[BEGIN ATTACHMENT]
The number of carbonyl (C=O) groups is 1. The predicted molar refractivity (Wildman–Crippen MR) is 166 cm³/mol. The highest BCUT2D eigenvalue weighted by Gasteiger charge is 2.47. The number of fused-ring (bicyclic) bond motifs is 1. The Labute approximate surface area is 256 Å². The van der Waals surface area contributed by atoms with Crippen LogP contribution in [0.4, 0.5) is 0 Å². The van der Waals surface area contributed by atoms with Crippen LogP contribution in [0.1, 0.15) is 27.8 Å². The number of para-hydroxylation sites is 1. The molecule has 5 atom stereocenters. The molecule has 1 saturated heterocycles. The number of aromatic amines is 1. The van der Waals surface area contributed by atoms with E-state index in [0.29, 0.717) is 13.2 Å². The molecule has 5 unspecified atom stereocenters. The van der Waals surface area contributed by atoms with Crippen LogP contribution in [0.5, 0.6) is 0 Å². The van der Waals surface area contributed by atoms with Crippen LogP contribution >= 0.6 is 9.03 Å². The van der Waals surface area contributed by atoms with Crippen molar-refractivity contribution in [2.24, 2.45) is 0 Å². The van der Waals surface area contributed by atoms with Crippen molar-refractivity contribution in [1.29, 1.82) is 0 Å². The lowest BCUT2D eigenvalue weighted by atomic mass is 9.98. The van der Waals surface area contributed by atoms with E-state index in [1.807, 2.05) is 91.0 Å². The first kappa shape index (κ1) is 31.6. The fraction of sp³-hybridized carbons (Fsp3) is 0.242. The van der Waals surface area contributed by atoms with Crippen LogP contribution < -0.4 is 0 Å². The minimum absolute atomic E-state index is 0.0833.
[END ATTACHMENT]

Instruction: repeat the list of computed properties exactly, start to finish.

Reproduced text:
The number of carbonyl (C=O) groups is 1. The predicted molar refractivity (Wildman–Crippen MR) is 166 cm³/mol. The highest BCUT2D eigenvalue weighted by Gasteiger charge is 2.47. The number of fused-ring (bicyclic) bond motifs is 1. The Labute approximate surface area is 256 Å². The van der Waals surface area contributed by atoms with Crippen LogP contribution in [0.4, 0.5) is 0 Å². The van der Waals surface area contributed by atoms with Crippen LogP contribution in [0.1, 0.15) is 27.8 Å². The number of para-hydroxylation sites is 1. The molecule has 5 atom stereocenters. The molecule has 1 saturated heterocycles. The number of aromatic amines is 1. The van der Waals surface area contributed by atoms with E-state index in [0.29, 0.717) is 13.2 Å². The molecule has 5 unspecified atom stereocenters. The van der Waals surface area contributed by atoms with Crippen LogP contribution in [0.5, 0.6) is 0 Å². The van der Waals surface area contributed by atoms with Crippen LogP contribution >= 0.6 is 9.03 Å². The van der Waals surface area contributed by atoms with Crippen molar-refractivity contribution in [2.24, 2.45) is 0 Å². The van der Waals surface area contributed by atoms with Crippen molar-refractivity contribution in [1.29, 1.82) is 0 Å². The lowest BCUT2D eigenvalue weighted by atomic mass is 9.98. The van der Waals surface area contributed by atoms with E-state index in [1.807, 2.05) is 91.0 Å². The first kappa shape index (κ1) is 31.6. The fraction of sp³-hybridized carbons (Fsp3) is 0.242. The van der Waals surface area contributed by atoms with Crippen LogP contribution < -0.4 is 0 Å². The minimum absolute atomic E-state index is 0.0833.